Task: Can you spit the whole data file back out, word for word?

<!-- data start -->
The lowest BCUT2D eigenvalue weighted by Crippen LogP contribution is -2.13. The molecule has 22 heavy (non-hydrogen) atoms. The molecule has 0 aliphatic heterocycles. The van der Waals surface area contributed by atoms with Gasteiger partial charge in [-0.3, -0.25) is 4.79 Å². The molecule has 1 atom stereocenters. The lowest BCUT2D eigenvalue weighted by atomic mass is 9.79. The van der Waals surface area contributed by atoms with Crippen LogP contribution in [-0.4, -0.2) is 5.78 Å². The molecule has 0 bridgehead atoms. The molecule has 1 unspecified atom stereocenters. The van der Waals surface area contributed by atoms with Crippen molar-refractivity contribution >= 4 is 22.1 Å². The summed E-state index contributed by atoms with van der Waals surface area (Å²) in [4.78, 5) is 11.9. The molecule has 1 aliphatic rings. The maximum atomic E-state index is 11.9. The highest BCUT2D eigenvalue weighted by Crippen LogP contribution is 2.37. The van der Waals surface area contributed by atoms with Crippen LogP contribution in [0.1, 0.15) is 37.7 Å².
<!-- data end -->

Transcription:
The lowest BCUT2D eigenvalue weighted by Crippen LogP contribution is -2.13. The molecule has 22 heavy (non-hydrogen) atoms. The molecule has 0 aliphatic heterocycles. The van der Waals surface area contributed by atoms with Gasteiger partial charge in [-0.3, -0.25) is 4.79 Å². The molecule has 1 atom stereocenters. The lowest BCUT2D eigenvalue weighted by atomic mass is 9.79. The van der Waals surface area contributed by atoms with Crippen LogP contribution in [-0.4, -0.2) is 5.78 Å². The molecule has 0 bridgehead atoms. The molecule has 1 unspecified atom stereocenters. The van der Waals surface area contributed by atoms with Crippen molar-refractivity contribution >= 4 is 22.1 Å². The summed E-state index contributed by atoms with van der Waals surface area (Å²) in [4.78, 5) is 11.9. The molecule has 1 aliphatic rings. The maximum atomic E-state index is 11.9. The highest BCUT2D eigenvalue weighted by Crippen LogP contribution is 2.37. The van der Waals surface area contributed by atoms with Crippen LogP contribution in [0.1, 0.15) is 37.7 Å².